By Noah Smith
The Trump administration has come out firing against two major U.S. allies recently, accusing them of currency manipulation. Last week, at a meeting with heads of pharmaceutical companies, Trump mentioned China and Japan:
Every other country lives on devaluation…You look at what China's doing, you look at what Japan has done over the years. They...play the money market, they play the devaluation market and we sit there like a bunch of dummies.
Meanwhile, Trump economic adviser Peter Navarro told the Financial Times that Germany’s trade surplus is a sign that the euro is “grossly undervalued.”
Are Trump and his advisers right? In some ways, yes; in some ways, no.
There’s no doubt that China manipulates its currency. The country ties the value of its currency, the renminbi (also called the yuan), to the value of a weighted average of other currencies; it can only trade within a narrow band set by the government. If market forces try to push the yuan out of that range, the government trades in the foreign-exchange markets until the currency is back within its bounds.
How about Japan? Trump is also correct in saying that Japan has manipulated its currency over the years -- though the amount of manipulation is far less than what China does. Usually, the Japanese yen floats freely against other currencies. But occasionally, in times of economic stress, the Japanese government has been known to intervene in the foreign-exchange markets. In 2003 and 2004, the Bank of Japan bought hundreds of billions of dollars, pushing down the yen against the U.S. currency in an attempt to give its exporters a boost.
The attempt failed. The yen weakened against the dollar in 2004, but not much, and it didn’t last:
And Japan’s trade surplus didn’t change much at all:
The country largely abandoned its attempts to hold down the yen, even when it started running a trade deficit in the 2010s. A few halfhearted interventions since the early 2000s have had little effect. Currency manipulation, as economic research shows, just isn’t that reliable a tool.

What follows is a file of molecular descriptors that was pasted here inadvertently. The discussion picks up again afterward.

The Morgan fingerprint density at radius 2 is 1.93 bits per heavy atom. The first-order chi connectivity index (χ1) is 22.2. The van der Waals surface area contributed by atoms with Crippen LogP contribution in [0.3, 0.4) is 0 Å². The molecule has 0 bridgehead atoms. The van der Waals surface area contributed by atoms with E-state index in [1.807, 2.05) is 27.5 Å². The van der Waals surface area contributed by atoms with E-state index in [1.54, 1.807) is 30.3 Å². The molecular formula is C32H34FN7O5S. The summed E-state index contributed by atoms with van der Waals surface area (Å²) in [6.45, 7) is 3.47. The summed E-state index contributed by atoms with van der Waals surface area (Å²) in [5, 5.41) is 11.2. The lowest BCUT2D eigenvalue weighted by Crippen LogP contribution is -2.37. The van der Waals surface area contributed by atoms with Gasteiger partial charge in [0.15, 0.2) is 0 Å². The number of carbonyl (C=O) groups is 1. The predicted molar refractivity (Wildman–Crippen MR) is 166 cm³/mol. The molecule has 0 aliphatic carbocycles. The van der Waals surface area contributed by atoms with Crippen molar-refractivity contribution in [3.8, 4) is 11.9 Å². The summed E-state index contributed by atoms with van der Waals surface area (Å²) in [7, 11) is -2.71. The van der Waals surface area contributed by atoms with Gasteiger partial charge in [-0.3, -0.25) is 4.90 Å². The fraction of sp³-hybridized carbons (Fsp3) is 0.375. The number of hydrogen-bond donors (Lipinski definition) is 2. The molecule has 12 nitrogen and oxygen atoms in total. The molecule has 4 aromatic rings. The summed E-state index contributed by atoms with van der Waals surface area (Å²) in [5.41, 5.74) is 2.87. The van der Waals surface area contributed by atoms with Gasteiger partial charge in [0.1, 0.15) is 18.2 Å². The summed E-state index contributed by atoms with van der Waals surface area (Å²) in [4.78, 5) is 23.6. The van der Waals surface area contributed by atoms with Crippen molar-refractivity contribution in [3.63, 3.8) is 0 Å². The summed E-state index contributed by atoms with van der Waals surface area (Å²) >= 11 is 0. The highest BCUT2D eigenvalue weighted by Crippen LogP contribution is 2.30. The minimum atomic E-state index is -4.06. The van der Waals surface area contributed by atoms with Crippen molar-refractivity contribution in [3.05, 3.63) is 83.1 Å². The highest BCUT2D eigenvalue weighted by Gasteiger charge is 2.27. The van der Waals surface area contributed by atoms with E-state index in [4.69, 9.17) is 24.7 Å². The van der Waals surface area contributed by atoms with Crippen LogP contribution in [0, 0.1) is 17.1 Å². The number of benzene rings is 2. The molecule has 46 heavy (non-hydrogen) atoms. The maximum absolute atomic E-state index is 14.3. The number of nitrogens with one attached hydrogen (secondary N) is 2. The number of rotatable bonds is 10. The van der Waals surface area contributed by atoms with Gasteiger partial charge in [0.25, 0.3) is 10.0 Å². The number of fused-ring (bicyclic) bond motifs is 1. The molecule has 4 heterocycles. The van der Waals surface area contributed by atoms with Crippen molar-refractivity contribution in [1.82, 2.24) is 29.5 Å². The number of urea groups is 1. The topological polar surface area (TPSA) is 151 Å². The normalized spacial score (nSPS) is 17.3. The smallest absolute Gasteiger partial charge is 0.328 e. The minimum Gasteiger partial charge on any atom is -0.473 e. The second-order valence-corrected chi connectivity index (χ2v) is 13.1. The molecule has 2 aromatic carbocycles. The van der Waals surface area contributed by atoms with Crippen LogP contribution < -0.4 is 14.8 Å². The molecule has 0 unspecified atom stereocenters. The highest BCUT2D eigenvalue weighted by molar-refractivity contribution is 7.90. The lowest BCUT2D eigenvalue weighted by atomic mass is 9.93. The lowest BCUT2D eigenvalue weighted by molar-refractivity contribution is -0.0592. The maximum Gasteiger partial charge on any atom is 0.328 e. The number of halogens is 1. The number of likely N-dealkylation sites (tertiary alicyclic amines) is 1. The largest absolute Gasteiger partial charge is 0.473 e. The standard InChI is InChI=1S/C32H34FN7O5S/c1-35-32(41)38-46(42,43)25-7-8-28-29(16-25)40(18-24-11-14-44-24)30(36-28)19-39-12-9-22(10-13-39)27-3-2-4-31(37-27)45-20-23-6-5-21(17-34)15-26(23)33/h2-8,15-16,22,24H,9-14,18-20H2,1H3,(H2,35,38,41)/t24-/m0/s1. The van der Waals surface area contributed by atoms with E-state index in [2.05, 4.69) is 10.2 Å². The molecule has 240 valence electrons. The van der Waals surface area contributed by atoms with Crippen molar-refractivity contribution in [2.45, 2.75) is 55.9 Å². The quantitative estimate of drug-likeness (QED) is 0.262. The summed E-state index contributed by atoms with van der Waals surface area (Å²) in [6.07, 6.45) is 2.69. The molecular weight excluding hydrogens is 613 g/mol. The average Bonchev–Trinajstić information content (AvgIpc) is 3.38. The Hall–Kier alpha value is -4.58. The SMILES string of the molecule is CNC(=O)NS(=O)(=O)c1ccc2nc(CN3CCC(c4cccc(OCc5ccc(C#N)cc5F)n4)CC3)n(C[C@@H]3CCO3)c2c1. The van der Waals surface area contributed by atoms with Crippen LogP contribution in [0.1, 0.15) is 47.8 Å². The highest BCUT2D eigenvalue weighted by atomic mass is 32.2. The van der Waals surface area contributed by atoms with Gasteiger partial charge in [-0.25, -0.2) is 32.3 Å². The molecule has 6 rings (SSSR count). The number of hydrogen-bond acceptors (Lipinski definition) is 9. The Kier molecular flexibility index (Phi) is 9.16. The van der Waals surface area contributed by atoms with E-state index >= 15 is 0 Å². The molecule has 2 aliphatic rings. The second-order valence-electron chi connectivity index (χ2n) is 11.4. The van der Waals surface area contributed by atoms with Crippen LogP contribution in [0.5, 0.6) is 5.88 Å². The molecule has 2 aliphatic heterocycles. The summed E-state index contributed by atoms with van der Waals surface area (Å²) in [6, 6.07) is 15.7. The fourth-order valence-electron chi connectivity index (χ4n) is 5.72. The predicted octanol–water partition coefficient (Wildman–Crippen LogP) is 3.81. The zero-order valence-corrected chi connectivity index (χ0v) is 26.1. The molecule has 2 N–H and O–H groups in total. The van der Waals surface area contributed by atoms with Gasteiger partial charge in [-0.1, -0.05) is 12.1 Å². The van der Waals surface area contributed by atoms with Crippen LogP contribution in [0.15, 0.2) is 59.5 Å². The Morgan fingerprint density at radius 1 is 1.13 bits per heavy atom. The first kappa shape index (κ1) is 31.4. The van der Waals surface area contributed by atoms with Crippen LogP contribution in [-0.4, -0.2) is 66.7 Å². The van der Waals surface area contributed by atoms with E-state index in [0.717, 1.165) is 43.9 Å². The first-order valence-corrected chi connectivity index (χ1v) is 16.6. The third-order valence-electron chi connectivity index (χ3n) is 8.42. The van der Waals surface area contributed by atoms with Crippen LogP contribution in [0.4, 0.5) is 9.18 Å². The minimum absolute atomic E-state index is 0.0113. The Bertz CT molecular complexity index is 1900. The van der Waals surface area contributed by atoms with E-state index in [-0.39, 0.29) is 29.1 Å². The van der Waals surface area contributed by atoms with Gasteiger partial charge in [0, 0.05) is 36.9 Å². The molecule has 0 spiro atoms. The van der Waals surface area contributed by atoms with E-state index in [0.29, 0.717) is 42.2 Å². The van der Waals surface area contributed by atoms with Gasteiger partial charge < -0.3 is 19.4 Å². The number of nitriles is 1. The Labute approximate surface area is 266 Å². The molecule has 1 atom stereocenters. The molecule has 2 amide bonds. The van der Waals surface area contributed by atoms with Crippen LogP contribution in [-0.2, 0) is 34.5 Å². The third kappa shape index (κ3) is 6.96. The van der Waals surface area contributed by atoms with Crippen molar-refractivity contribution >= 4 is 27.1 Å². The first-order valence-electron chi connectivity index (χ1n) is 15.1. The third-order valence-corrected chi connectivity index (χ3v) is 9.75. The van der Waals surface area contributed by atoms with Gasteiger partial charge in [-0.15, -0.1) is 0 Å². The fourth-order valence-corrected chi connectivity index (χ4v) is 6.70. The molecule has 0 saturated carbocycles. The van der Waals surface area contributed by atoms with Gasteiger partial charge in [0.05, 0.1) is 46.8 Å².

Some allege that Japan’s huge program of quantitative easing via asset purchases constitutes a form of currency manipulation. But this isn’t really right. Theoretically, lower interest rates can cause capital to flow out of a country, weakening the currency and raising exports. But this effect is weak. Japan’s interest rates are already at zero and can’t go any lower, and QE has failed to create any lasting inflation. Money isn't pouring out of Japan, and the country is barely running a trade surplus.
So while Trump is right about Japan’s past, it’s also not an important issue right now.
As for Germany, Navarro’s argument is on pretty weak footing. Germany is one of 19 countries that use the euro, so to say Germany is manipulating its currency is like saying that Texas is manipulating the dollar. What’s true is that the way the euro zone is set up tends to make Germany run a trade surplus with other European nations. Essentially, other euro countries would need to have easier monetary policy than Germany in order balance out the flow of trade -- but they can’t, because there’s only one monetary policy for the whole euro zone.
In other words, Germany’s surpluses are a problem, but they’re a problem within Europe, and they’re due to the setup of the euro zone rather than to the manipulation practiced by China.
So while I sympathize with Trump’s frustration about China’s past policies, and I share Navarro’s concerns about Germany’s trade surpluses, I’m pretty sure that branding these countries as currency manipulators wouldn’t help the problem. It wouldn’t fix the euro’s problems, and it would only make China’s currency even cheaper. And Japan isn’t manipulating its currency anymore. The U.S. should try to improve its trade balance, but fighting against currency manipulation won’t be a very effective strategy at this point in time.
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